Around the Office is a weekly group blog that shows what the OnlineFriendly.biz team and Kobayashi Online have found interesting, funny, poignant, or otherwise notable over the past week.
On Thursday, Google launched a service that automatically speeds your webpage load times. This new service, known as Page Speed Service, fetches content from your servers, analyzes and rewrites your pages by applying Web performance best practices and serves them to end users using Google’s worldwide servers.
Roberto thinks Google’s new service marks a new direction for its Web optimization efforts, going further than simply making recommendations to the development community.
But it’s not only about optimization. A post from Search Engine Watch suggests that this service is offering “tricked out hosting”, given that Google will be making your pages faster by answering page requests. You will still have to have your own Web hosting, but the service will get the content from your regular host and cache it on Google’s servers, making it as much as 60 per cent quicker to load.
Google says that Page Speed Service is currently free of charge to a limited set of webmasters, but it’s intended to be a paid service. You can apply for Page Speed Service here.
Daveed has been watching Microsoft attempt to get on the open source bandwagon. It has, in fact, coined the term “Open Surface” to describe a situation where the APIs, protocols and standards for the cloud platform are open, but not the underlying platform.
No one is forcing Microsoft to be open source and they could just ignore this so-called movement, but Daveed reckons that Microsoft’s sales and marketing department are keen on branding Microsoft as open source — likely because of the flack they may get from people asking them why their code is not open source.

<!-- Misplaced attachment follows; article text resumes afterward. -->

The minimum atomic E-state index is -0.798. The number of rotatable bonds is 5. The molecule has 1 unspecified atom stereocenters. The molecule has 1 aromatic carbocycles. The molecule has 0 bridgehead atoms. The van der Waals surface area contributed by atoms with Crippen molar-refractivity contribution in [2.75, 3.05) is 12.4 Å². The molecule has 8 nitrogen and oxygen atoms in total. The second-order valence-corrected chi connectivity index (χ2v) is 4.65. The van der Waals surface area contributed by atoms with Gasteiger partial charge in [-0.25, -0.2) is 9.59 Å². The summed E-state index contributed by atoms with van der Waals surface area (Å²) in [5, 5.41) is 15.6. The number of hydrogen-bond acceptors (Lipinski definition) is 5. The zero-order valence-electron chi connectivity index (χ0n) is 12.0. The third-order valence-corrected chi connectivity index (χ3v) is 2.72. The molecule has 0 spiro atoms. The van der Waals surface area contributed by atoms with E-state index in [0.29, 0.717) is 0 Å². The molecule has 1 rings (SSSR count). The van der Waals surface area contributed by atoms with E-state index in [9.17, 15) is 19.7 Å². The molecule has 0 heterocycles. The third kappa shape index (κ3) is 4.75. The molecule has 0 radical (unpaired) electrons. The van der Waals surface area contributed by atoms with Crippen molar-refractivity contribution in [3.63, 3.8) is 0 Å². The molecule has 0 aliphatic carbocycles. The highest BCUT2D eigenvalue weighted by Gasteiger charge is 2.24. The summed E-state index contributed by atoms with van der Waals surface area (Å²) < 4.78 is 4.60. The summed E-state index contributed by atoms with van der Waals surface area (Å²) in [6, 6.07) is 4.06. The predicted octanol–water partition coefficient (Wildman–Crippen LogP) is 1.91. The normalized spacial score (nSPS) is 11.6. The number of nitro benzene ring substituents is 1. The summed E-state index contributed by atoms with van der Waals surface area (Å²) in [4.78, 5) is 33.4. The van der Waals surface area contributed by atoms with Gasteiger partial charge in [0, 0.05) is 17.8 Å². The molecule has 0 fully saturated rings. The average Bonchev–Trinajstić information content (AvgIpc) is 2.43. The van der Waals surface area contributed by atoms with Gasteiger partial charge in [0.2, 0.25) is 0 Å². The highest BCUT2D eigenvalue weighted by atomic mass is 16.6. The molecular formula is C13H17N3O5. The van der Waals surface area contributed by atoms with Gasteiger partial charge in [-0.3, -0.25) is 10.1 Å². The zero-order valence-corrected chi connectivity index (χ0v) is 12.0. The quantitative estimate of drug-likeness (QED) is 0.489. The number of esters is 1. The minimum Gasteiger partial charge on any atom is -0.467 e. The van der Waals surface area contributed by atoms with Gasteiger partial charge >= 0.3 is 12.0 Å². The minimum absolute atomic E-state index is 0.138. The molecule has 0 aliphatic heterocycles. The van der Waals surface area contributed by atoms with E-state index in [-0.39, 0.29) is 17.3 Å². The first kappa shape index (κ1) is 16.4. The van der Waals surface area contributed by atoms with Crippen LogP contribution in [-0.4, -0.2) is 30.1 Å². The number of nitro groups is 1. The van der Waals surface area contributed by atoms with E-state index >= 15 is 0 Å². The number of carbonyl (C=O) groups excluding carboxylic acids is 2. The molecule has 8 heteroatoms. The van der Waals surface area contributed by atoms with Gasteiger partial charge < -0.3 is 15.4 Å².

Rather than just saying open source is not appropriate for their business model, Microsoft is saying it is open surface, which sounds similar but might be a totally different kettle of software patents, relying on their client’s presumed ignorance. This is a prospect that Daveed thinks is mighty dangerous.
After getting a new laptop, Wayne has learned a lot about LCD technology through the problems he’s had… and has made some startling discoveries. While some manufacturers have warranties for dead pixels, it’s really hard to know the quality of the LCD screen because a display class is rarely, if ever, made clear to consumers. So you can buy a brand new laptop or LCD TV, and find that you’ve got dead or stuck pixels on the screen when you get it home.
The International Standardization Organization association came up with an LCD classification scheme, which has since been revised to have various classes from Class 0 in which panels are completely defect-free, to Class 3 that permits as many as 5 full bright pixels, 15 full dark pixels, and 50 single or double sub-pixels stuck on or off.
As it stands, we have no idea whether we’re getting a class 0, 1, 2 or 3 display. If consumers start pushing for this information, manufacturers will have to put it out there.
Until then, Wayne’s not saying don’t buy an LCD device, just that you need to know what you’re buying or you will find yourself with a display that is effectively broken, but not broken enough to get a new one.